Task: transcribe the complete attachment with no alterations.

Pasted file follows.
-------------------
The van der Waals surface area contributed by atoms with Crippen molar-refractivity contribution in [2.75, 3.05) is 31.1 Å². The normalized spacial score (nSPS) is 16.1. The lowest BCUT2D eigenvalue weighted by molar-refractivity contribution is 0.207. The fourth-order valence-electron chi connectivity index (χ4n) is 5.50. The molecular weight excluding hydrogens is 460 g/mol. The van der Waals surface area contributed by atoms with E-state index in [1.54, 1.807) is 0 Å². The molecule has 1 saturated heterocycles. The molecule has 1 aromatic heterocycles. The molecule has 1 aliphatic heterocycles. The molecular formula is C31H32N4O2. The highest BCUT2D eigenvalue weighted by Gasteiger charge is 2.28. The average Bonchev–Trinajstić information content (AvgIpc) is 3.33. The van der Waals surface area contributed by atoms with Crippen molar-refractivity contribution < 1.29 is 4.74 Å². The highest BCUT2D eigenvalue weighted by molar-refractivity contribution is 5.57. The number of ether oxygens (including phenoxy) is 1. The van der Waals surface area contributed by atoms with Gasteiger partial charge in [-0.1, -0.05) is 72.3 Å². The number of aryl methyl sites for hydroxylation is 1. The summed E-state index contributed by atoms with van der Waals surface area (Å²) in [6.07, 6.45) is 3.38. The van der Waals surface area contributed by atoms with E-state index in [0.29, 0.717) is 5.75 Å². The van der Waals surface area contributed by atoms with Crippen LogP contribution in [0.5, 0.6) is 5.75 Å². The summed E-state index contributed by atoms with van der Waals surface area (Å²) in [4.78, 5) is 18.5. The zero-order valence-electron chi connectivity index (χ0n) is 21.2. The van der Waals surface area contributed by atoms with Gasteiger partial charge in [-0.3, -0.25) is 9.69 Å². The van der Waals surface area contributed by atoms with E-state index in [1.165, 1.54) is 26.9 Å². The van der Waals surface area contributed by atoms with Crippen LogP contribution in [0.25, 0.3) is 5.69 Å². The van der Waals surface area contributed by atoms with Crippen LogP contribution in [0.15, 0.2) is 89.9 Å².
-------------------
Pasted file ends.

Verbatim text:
The van der Waals surface area contributed by atoms with Crippen molar-refractivity contribution in [2.75, 3.05) is 31.1 Å². The normalized spacial score (nSPS) is 16.1. The lowest BCUT2D eigenvalue weighted by molar-refractivity contribution is 0.207. The fourth-order valence-electron chi connectivity index (χ4n) is 5.50. The molecular weight excluding hydrogens is 460 g/mol. The van der Waals surface area contributed by atoms with E-state index in [1.54, 1.807) is 0 Å². The molecule has 1 saturated heterocycles. The molecule has 1 aromatic heterocycles. The molecule has 1 aliphatic heterocycles. The molecular formula is C31H32N4O2. The highest BCUT2D eigenvalue weighted by Gasteiger charge is 2.28. The average Bonchev–Trinajstić information content (AvgIpc) is 3.33. The van der Waals surface area contributed by atoms with Crippen molar-refractivity contribution < 1.29 is 4.74 Å². The highest BCUT2D eigenvalue weighted by molar-refractivity contribution is 5.57. The number of ether oxygens (including phenoxy) is 1. The van der Waals surface area contributed by atoms with Gasteiger partial charge in [-0.1, -0.05) is 72.3 Å². The number of aryl methyl sites for hydroxylation is 1. The summed E-state index contributed by atoms with van der Waals surface area (Å²) in [6.07, 6.45) is 3.38. The van der Waals surface area contributed by atoms with E-state index in [0.29, 0.717) is 5.75 Å². The van der Waals surface area contributed by atoms with Crippen LogP contribution in [0.5, 0.6) is 5.75 Å². The summed E-state index contributed by atoms with van der Waals surface area (Å²) in [4.78, 5) is 18.5. The zero-order valence-electron chi connectivity index (χ0n) is 21.2. The van der Waals surface area contributed by atoms with Gasteiger partial charge in [-0.3, -0.25) is 9.69 Å². The van der Waals surface area contributed by atoms with E-state index in [1.165, 1.54) is 26.9 Å². The van der Waals surface area contributed by atoms with Crippen LogP contribution in [0.25, 0.3) is 5.69 Å². The van der Waals surface area contributed by atoms with Crippen LogP contribution in [0.15, 0.2) is 89.9 Å².